HP has just set up a company, in collaboration with 3M spin-off, called Phicot to make plastic eink screens which if successful could cost a tenth of the cost of today’s glass displays. The plastic sheet is just 40 microns thick, cheaper than glass and uses less space. In comparison the glass for an LCD is 0.7mm. thick , heavier and requires complex clean room manufacturing.
There's a long way to go before Phicot can create big screens with every pixel perfect; cracks, pinholes, bubbles and particles can all cause defects that reduce the yield. Today the displays use grayscale E-Ink with the promise colour screens ever coming.
So will large OLED beat the with cost effect panels? Again the answer is maybe and in the future but the difference is more down to a slowdown in the global economy than technology.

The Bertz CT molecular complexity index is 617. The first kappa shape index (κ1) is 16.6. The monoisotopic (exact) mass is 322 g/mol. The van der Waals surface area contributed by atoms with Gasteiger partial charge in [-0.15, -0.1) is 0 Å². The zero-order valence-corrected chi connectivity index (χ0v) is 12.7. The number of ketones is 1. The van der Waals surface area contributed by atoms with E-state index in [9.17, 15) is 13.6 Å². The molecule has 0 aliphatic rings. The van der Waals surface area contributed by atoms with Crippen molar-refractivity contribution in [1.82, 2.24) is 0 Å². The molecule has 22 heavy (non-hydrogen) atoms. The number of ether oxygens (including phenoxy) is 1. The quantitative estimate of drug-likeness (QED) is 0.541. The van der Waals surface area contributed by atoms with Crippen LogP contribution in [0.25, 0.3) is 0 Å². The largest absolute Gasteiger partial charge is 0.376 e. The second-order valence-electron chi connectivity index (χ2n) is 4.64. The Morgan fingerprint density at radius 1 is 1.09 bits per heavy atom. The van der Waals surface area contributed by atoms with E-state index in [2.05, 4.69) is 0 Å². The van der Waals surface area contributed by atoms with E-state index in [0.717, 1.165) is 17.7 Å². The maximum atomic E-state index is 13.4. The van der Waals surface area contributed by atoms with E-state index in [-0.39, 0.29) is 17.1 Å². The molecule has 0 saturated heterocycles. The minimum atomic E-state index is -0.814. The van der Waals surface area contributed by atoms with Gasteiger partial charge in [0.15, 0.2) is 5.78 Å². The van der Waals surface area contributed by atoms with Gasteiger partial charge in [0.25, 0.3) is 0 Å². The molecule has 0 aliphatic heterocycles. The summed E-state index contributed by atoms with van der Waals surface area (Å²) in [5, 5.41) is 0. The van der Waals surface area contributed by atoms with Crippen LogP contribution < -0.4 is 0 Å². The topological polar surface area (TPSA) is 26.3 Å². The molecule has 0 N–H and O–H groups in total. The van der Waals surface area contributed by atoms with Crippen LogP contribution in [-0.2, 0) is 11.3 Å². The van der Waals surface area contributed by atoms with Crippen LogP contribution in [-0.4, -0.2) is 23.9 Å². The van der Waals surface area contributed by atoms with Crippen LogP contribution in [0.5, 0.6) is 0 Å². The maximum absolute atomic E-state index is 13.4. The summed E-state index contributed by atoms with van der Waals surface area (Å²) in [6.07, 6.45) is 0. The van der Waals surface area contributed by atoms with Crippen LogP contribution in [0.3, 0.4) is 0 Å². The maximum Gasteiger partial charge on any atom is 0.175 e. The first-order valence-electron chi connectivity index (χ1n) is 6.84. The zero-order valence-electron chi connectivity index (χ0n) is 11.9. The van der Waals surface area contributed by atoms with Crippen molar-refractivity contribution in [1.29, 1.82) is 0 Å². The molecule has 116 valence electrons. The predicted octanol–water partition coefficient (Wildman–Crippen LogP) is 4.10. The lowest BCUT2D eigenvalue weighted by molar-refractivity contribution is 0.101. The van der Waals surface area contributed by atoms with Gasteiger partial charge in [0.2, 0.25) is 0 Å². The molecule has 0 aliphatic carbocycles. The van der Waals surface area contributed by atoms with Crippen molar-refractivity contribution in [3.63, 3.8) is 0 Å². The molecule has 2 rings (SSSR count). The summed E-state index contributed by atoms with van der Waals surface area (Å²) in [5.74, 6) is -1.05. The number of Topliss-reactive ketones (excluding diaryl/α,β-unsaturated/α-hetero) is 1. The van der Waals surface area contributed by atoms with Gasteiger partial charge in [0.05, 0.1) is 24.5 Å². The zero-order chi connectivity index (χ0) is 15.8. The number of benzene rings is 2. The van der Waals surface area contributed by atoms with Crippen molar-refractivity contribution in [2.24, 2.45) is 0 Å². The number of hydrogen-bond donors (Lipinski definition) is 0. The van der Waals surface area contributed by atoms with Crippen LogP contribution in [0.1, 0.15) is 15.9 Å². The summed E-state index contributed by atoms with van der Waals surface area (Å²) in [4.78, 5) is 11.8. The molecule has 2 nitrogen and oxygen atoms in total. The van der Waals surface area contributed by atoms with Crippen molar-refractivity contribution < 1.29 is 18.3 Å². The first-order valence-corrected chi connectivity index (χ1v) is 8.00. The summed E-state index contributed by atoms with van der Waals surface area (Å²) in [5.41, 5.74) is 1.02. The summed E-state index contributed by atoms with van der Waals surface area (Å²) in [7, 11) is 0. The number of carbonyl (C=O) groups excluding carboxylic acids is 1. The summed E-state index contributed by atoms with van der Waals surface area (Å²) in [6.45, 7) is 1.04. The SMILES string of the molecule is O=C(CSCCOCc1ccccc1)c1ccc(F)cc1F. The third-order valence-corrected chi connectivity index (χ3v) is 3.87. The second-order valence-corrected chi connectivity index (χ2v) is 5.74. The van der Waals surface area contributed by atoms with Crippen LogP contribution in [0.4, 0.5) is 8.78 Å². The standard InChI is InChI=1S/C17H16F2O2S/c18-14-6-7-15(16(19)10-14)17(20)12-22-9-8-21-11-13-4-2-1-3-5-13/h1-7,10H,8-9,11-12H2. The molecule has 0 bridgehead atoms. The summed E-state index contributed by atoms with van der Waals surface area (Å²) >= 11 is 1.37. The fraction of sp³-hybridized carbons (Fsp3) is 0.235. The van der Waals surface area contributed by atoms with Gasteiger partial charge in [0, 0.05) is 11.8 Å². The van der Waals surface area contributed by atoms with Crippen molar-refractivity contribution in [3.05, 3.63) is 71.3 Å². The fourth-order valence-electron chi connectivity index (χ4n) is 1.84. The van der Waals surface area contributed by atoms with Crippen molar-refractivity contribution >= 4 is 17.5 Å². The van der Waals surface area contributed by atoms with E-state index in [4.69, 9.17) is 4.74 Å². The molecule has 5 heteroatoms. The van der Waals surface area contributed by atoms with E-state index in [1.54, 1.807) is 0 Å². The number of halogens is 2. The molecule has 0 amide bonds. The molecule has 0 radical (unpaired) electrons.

As we have written before OLED offers much; flexible displays, transparent displays that allow a window by day to function as a light by night, and plastic OLED lights that can be cut and molded into interesting shapes. However OLED is coming with Samsung planning a 14.1" OLED laptop and TV this year and costly manufacturing conversion is an issue.
So plasma and greayscale eink look to be the screen technologies for the time being at least.
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